Are you paid what you’re worth?

Do you think you should be paid more for your position at work? Perhaps you’re paid less than the person who sits next to you but you’re doing the same job? Or do you simply feel you are undervalued? Here are some ways to find out more about your salary.

Young man in shirt with euro banknotes flying around him

Maybe you work at a company head office and your colleagues are “swanning around” in some “gorgeous tropical location” being paid more than you? Or perhaps you’ve been moved overseas but your salary just doesn’t cover the higher cost of living in your new country…clearly not a good position to be in.

There are ways and means of finding out how your salary compares without taking a sneaky peak at your colleague’s payslip.

A global check-up

First of all, you can compare your salary to the average earnings in the country you’re living in – not much use if you’ve been posted to a developing or even emerging country, but if you’ve moved within a global zone it does make interesting reading.

Yellow post-it note: Never undervalue yourself

Each year as part of the Davos World Economic Forum, CNNMoney publishes a Global Wage Calculator. It’s a good starting point (though with several caveats). So, to try the calculator out, let’s say you live in France and you earn €40,000 per annum. How does that compare with the rest of the French workforce? According to the CNNMoney Global Wage Calculator, you are doing well! The country’s average wage is €34,176. The only country in the calculator where the average annual wage is higher than yours is the USA.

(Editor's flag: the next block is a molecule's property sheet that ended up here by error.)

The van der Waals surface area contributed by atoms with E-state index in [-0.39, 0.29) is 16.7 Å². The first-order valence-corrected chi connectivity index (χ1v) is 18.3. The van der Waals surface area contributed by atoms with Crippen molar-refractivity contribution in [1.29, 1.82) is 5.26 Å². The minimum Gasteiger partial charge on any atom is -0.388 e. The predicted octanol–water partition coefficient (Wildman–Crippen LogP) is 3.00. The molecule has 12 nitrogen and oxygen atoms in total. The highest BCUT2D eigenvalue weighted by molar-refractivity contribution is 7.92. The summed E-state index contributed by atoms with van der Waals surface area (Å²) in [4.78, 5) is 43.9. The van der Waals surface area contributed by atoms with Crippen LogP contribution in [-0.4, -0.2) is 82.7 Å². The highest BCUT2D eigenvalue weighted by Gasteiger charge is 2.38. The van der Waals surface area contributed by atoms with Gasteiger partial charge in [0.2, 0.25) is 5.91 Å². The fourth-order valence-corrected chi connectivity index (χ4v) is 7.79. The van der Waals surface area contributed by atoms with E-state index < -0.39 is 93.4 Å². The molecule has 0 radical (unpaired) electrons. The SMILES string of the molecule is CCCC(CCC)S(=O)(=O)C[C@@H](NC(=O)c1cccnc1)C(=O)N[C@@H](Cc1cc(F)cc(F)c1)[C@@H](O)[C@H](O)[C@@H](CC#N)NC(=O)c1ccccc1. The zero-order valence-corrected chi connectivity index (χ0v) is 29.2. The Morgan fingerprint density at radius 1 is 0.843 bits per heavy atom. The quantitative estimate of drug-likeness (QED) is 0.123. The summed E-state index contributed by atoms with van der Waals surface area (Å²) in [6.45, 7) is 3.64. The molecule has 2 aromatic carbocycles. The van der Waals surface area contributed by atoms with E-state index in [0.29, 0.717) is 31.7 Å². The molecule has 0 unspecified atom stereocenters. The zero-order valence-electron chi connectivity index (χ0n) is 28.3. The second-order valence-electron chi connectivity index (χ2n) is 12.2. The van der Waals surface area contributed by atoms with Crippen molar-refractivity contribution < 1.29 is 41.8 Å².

Not that it’s particularly relevant, but nonetheless interesting, the CNNMoney results show that you’re earning a quarter of a CEO’s wage in the US; 14 times more than a teacher in Ethiopia; seven times more than a cleaner in China; five times more than a driver in South Africa; and 0.6 times that of an admin manager’s salary in Finland.

An in-country check-up

To get more specific about your salary in relation to your job title in the country where you are living, look at some of the major recruitment sites such as Glassdoor, Indeed, and totaljobs, which all have salary calculators.

File index showing the word 'Salaries'

A city check-up

For a more laser approach, you may have to invest in a salary/cost of living report. Expatistan, for example, provides a paid-for report that gives in-depth calculations about how much you should earn in a new city to maintain your quality of life. A report will include data on cost of living differences between where you live now and where you are planning to move to, so that you can see if the salary you have been offered, or that you have accepted, is sufficient for your lifestyle.

So, there you have it: a calculator to check on the global scale, some ways to check how you’re pay compares to others doing a similar job in your location and a way to get the specific low-down on whether your salary will afford the quality of living you want for you and your family.